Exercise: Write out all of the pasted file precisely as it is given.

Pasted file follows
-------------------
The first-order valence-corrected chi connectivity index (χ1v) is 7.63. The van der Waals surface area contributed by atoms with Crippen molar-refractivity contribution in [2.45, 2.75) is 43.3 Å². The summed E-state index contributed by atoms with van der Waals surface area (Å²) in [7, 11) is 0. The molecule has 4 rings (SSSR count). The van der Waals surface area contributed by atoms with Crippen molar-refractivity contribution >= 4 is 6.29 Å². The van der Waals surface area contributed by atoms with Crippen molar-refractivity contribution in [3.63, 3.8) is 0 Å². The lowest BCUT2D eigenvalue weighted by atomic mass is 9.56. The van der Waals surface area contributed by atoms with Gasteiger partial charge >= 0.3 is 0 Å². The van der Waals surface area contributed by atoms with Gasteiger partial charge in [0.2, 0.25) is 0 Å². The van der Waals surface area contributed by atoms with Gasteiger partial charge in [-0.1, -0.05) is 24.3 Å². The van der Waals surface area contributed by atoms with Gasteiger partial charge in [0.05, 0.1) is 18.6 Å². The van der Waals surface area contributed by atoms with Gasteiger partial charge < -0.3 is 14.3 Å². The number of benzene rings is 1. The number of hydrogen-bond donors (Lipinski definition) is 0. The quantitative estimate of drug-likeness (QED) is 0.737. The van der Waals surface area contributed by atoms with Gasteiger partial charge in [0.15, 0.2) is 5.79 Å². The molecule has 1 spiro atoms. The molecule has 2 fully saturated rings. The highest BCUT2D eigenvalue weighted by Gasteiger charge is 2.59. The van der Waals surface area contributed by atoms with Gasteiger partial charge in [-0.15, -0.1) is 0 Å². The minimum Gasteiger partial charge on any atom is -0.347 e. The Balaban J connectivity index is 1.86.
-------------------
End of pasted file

The first-order valence-corrected chi connectivity index (χ1v) is 7.63. The van der Waals surface area contributed by atoms with Crippen molar-refractivity contribution in [2.45, 2.75) is 43.3 Å². The summed E-state index contributed by atoms with van der Waals surface area (Å²) in [7, 11) is 0. The molecule has 4 rings (SSSR count). The van der Waals surface area contributed by atoms with Crippen molar-refractivity contribution >= 4 is 6.29 Å². The van der Waals surface area contributed by atoms with Crippen molar-refractivity contribution in [3.63, 3.8) is 0 Å². The lowest BCUT2D eigenvalue weighted by atomic mass is 9.56. The van der Waals surface area contributed by atoms with Gasteiger partial charge >= 0.3 is 0 Å². The van der Waals surface area contributed by atoms with Gasteiger partial charge in [0.2, 0.25) is 0 Å². The van der Waals surface area contributed by atoms with Gasteiger partial charge in [-0.1, -0.05) is 24.3 Å². The van der Waals surface area contributed by atoms with Gasteiger partial charge in [0.05, 0.1) is 18.6 Å². The van der Waals surface area contributed by atoms with Gasteiger partial charge < -0.3 is 14.3 Å². The number of benzene rings is 1. The number of hydrogen-bond donors (Lipinski definition) is 0. The quantitative estimate of drug-likeness (QED) is 0.737. The van der Waals surface area contributed by atoms with Gasteiger partial charge in [0.15, 0.2) is 5.79 Å². The molecule has 1 spiro atoms. The molecule has 2 fully saturated rings. The highest BCUT2D eigenvalue weighted by Gasteiger charge is 2.59. The van der Waals surface area contributed by atoms with Gasteiger partial charge in [-0.15, -0.1) is 0 Å². The minimum Gasteiger partial charge on any atom is -0.347 e. The Balaban J connectivity index is 1.86.